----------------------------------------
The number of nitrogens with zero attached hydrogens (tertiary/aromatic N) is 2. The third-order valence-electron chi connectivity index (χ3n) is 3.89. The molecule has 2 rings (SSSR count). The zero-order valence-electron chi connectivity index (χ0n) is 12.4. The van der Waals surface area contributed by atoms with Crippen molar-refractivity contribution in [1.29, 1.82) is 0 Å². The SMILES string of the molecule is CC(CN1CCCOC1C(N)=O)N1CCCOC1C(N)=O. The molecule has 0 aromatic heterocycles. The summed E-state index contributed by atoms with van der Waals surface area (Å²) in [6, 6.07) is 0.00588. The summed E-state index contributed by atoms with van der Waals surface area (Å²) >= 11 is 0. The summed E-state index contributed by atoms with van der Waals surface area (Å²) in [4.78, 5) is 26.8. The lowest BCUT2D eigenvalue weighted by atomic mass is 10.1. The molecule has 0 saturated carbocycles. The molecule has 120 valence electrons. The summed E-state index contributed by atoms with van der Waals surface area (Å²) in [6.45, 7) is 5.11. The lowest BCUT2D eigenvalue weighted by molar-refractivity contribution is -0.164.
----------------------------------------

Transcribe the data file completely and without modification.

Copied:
The number of nitrogens with zero attached hydrogens (tertiary/aromatic N) is 2. The third-order valence-electron chi connectivity index (χ3n) is 3.89. The molecule has 2 rings (SSSR count). The zero-order valence-electron chi connectivity index (χ0n) is 12.4. The van der Waals surface area contributed by atoms with Crippen molar-refractivity contribution in [1.29, 1.82) is 0 Å². The SMILES string of the molecule is CC(CN1CCCOC1C(N)=O)N1CCCOC1C(N)=O. The molecule has 0 aromatic heterocycles. The summed E-state index contributed by atoms with van der Waals surface area (Å²) in [6, 6.07) is 0.00588. The summed E-state index contributed by atoms with van der Waals surface area (Å²) >= 11 is 0. The summed E-state index contributed by atoms with van der Waals surface area (Å²) in [4.78, 5) is 26.8. The lowest BCUT2D eigenvalue weighted by atomic mass is 10.1. The molecule has 0 saturated carbocycles. The molecule has 120 valence electrons. The summed E-state index contributed by atoms with van der Waals surface area (Å²) in [6.45, 7) is 5.11. The lowest BCUT2D eigenvalue weighted by molar-refractivity contribution is -0.164.